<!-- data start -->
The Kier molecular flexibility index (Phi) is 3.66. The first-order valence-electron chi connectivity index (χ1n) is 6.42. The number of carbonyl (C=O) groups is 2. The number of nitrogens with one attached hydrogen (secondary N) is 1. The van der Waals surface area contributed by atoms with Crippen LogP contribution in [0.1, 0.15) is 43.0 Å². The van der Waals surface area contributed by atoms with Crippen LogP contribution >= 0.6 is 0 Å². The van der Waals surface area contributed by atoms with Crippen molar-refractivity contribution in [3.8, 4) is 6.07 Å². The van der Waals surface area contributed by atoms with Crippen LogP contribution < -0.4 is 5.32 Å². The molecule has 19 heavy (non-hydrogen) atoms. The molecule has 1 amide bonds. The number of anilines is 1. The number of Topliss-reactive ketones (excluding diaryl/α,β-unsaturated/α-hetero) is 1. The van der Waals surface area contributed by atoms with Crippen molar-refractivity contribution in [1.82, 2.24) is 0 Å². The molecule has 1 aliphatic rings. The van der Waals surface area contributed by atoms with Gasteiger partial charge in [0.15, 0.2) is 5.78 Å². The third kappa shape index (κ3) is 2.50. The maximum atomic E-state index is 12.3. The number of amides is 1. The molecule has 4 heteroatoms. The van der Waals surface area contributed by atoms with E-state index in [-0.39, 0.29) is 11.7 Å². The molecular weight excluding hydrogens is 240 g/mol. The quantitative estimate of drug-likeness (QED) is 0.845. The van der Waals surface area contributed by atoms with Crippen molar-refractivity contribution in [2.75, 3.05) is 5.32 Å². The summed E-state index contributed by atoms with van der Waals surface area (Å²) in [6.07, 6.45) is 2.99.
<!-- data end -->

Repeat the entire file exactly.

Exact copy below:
The Kier molecular flexibility index (Phi) is 3.66. The first-order valence-electron chi connectivity index (χ1n) is 6.42. The number of carbonyl (C=O) groups is 2. The number of nitrogens with one attached hydrogen (secondary N) is 1. The van der Waals surface area contributed by atoms with Crippen LogP contribution in [0.1, 0.15) is 43.0 Å². The van der Waals surface area contributed by atoms with Crippen LogP contribution >= 0.6 is 0 Å². The van der Waals surface area contributed by atoms with Crippen molar-refractivity contribution in [3.8, 4) is 6.07 Å². The van der Waals surface area contributed by atoms with Crippen LogP contribution < -0.4 is 5.32 Å². The molecule has 19 heavy (non-hydrogen) atoms. The molecule has 1 amide bonds. The number of anilines is 1. The number of Topliss-reactive ketones (excluding diaryl/α,β-unsaturated/α-hetero) is 1. The van der Waals surface area contributed by atoms with Crippen molar-refractivity contribution in [1.82, 2.24) is 0 Å². The molecule has 1 aliphatic rings. The van der Waals surface area contributed by atoms with Gasteiger partial charge in [0.15, 0.2) is 5.78 Å². The third kappa shape index (κ3) is 2.50. The maximum atomic E-state index is 12.3. The number of amides is 1. The molecule has 4 heteroatoms. The van der Waals surface area contributed by atoms with E-state index in [-0.39, 0.29) is 11.7 Å². The molecular weight excluding hydrogens is 240 g/mol. The quantitative estimate of drug-likeness (QED) is 0.845. The van der Waals surface area contributed by atoms with Crippen molar-refractivity contribution in [2.75, 3.05) is 5.32 Å². The summed E-state index contributed by atoms with van der Waals surface area (Å²) in [6.07, 6.45) is 2.99.